While Catherine Mason Morris, Robert Morris’s wife, does not have a highly documented past, online research shows Catherine listed in census documents alongside her husband. Public records list their marriage and the birth of their son, Robert Jr. Like many other women of the nineteenth century, the census lists Catherine's profession as “keeper of house.”1
Catherine Morris's role in the marriage can be described in ideological terms of 'female influence.' As the primary leaders in the private sphere, women could theoretically exert powerful 'influence' in the world by governing their household and family. To break out of typical gender roles would compromise a women's due respect, as many outspoken nineteenth-century women discovered. Catherine Morris seems to have had some success in her female influence, for her husband converted to her religion, possibly at her behest. Robert was originally a member of the Black Episcopal Church, but became a Catholic like his wife in the 1850s.2 With his newfound religion he promoted the Massasoit Guards, the black militia, since he was becoming pessimistic of a peaceful recovery from slavery.3 He turned out to be right. Once the Civil War erupted he encouraged blacks to become soldiers. It is impossible to determine whether Catherine had a hand, publicly or privately, in Robert's military strategies. So like many other women in her time period, Catherine had to keep any influence quiet and out of historical records.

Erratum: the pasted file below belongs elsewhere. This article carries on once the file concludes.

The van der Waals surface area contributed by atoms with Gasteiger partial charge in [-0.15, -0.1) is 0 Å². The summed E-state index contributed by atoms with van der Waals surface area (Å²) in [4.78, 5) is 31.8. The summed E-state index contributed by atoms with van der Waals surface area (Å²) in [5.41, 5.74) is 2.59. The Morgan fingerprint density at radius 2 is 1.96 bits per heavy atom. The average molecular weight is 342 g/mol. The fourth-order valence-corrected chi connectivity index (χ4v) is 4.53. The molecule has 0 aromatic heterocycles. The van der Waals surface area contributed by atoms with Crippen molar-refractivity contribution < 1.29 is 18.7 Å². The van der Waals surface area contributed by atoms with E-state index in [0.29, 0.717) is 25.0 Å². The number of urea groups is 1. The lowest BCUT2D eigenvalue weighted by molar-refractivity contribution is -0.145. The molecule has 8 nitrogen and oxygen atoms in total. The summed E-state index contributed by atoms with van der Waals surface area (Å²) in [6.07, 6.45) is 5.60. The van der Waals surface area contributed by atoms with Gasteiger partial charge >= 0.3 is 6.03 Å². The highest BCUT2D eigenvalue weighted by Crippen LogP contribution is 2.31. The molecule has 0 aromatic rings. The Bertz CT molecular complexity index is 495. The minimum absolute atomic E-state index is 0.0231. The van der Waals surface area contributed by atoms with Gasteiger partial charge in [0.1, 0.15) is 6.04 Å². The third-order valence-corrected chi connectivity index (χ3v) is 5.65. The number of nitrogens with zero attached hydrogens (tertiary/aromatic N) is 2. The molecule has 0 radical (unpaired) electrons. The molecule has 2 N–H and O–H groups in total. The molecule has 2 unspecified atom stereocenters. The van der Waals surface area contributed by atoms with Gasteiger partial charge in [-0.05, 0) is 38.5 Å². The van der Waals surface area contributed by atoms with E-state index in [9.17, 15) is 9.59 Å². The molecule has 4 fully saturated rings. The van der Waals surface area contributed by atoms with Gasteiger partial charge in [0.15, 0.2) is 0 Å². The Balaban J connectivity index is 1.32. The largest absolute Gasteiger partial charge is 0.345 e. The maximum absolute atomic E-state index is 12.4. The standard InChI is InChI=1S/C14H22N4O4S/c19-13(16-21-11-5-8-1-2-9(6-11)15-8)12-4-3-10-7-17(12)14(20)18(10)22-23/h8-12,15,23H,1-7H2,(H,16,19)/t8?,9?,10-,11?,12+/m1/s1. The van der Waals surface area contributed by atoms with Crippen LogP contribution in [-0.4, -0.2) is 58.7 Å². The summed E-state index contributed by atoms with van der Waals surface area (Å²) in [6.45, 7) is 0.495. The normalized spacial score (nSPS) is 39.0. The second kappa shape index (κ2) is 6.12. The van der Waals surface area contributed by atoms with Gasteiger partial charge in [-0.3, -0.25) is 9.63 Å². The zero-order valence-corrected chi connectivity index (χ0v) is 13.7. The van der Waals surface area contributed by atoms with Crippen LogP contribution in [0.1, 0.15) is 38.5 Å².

Sarah Slotoroff, Spring 2013, Taught by Professor P. Gabrielle Foreman, University of Delaware
Edited by Harry Lewis, ENGL641, Spring 2016. Taught by P. Gabrielle Foreman, University of Delaware.
Edited by Gwendolyn Meredith, University of Delaware
 “1800 Unites States Federal Census about Robert Morris.” Ancestry Library Edition. ProQuest. 1800. Web. 3 Mar. 2013.
 Finkenbine, Roy E. The Black Abolitionist Papers: Volume II Canada, 1830-1865. Chapel Hill: University of North Carolina, 1986. Print.